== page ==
Are Unions Really the Heroes We’re Taught to Revere?
Happy Labor Day
It’s Labor Day today. As a kid I thought that Labor Day was when all the women went to the hospital to have children. But hey, I also thought that handicap parking spaces were made for people to park their wheelchairs. I wasn’t too sharp.
But what is Labor Day, really? Well, it’s a day to celebrate labor … workers, that is. But hold on, not all laborers get the same adulation, unfortunately. Today is meant to celebrate “union labor” specifically.
In 1894, under President Grover Cleveland, Labor Day was established as a federal holiday. Unfortunately, the holiday was sparked by labor union conflicts and tragedies. But are labor unions really the heroes we were all taught in school to worship? I say, heck no, man.
1892 Homestead Strike
One of the pivotal moments in American history that helped inspire Labor Day occurred in 1892 in Homestead, Pennsylvania — a union strike against the Carnegie Steel Company.
The American Federation of Labor and Congress of Industrial Organizations (AFL-CIO) cartoonishly presents this historical event as if Andrew Carnegie was Lex Luthor and the unions were a bunch of Clark Kents standing up for the rights of American laborers.1
“The skilled workers at the steel mills in Homestead … were members of the Amalgamated Association of Iron and Steel Workers who had bargained exceptionally good wages and work rules. Homestead's management, with millionaire Andrew Carnegie as owner, was determined to lower its costs of production by breaking the union. …
But [Carnegie] and his chairman, Henry Frick, were furious workers had a voice with the union. … Even more galling … was that … [the] skilled production workers at Homestead enjoyed wages significantly higher than at any other mill in the country. …
So management acted [and] demanded wage cuts … didn't make proposals to negotiate … issued ultimatums to the union. … [Carnegie and Frick] advertised widely for strikebreakers and built a 10-foot-high fence around the plant that was topped by barbed wire. Management was determined to provoke a strike.
Meanwhile, the workers [were] establishing pickets on eight-hour shifts, river patrols and a signaling system …. When Frick plotted to sneak in 300 [strikebreaking] Pinkerton agents …, word spread across town … [and] thousands of workers … rushed to the river to keep them out. Gunfire broke out …, the Pinkertons surrendered and … were beaten and cursed by the angry workers.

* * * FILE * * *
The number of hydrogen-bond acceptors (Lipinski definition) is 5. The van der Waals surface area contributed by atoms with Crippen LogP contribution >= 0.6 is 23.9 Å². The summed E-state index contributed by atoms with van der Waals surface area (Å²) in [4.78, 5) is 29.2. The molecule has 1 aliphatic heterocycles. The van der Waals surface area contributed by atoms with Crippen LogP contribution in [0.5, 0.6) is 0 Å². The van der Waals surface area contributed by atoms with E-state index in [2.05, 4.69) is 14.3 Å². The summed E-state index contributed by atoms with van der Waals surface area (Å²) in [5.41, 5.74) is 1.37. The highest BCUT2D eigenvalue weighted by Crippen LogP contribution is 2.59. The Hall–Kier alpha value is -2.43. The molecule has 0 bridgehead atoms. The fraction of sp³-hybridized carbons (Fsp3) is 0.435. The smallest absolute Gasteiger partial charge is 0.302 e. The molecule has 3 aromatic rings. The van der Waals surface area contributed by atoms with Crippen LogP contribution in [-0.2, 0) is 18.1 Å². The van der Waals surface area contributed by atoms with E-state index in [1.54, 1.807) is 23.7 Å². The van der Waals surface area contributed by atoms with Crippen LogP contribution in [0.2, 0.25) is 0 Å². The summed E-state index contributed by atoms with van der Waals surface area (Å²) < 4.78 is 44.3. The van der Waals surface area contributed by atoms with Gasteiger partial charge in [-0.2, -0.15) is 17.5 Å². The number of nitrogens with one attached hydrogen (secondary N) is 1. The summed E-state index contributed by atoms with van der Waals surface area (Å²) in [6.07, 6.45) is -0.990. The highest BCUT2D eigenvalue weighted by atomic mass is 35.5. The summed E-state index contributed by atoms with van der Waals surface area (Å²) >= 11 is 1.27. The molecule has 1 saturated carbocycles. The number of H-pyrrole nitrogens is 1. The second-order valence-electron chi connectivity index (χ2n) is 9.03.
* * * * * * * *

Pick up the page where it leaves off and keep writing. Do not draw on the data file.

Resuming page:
At the end of the battle … seven workers and three Pinkertons were dead. Four days later, 8,500 National Guard forces were sent at the request of Frick to take control of the town and steel mill. After winning his victories, Frick announced, ‘Under no circumstances will we have any further dealing with the Amalgamated Association as an organization. This is final.’ And … the Amalgamated Association collapsed.”
Tom Woods presents the event in a different manner in his book, 33 Questions About American History You’re Not Supposed to Ask: 2
“At the conflict’s height the strikers’ advisory committee took full control of the town, monitoring people’s movement and even censoring the press. Nonunion workers hired as replacements, thinking they had the right to work for whatever employer offered them satisfactory terms, we’re beaten or had their living quarters bombed or burned down. The strikers opened fire on the Homestead plant’s guards, killing one, and spent the night trying to destroy the barges that carried them ….”
If that’s what’s considered “standing up for the rights of American laborers,” count me out as a union enthusiast.
How the Standard of Living Rises
In the mindset of a 3rd grader, wealth is generated by act of demanding it. You want to become wealthier? Then scream louder until you get what you demand. You may win in the short term, but this is not how wealth is generated.
Wealth is created by producing more with the same (or lesser) number of resources. Labor being a primary resource. Wealth is created by constantly improving efficiency and cost to maximize the amount of affordable goods and services made available to the masses. The productivity of labor is the key. Improving labor productivity is how everyone’s standard of living rises, including that of laborers.
Think of a community that has no running water. They have to travel daily to the local spring, fill up buckets, and then tote them back home. And in their free time local laborers are spending their days digging for new springs with the use of shovels.
Well, a big bad, greedy capitalist comes around and sees an opportunity to sell the community a water pipeline. The community, of course, sees this as an opportunity as well. The capitalist and the community agree upon a deal and the project kicks off. The capitalist invests in machinery, hires a number of laborers (who then also gain experience in pipeline laying) and the pipeline becomes a reality. The community and local laborers are now relieved of the daily desperation of searching for water. There is now more free time available for laborers to seek work elsewhere, learn new skills, and further improve living standards in other ways.
Celebrate Free Labor, Not Union Labor
This Labor Day celebrate free labor —free in the sense of a laborer’s freedom to sell their services how they choose. Individuals — capitalists and laborers — should be free to act in what they perceive to be their best interests and not be forced to abide by the will of some majority like a labor union. Tell the unions to take a hike, not a strike.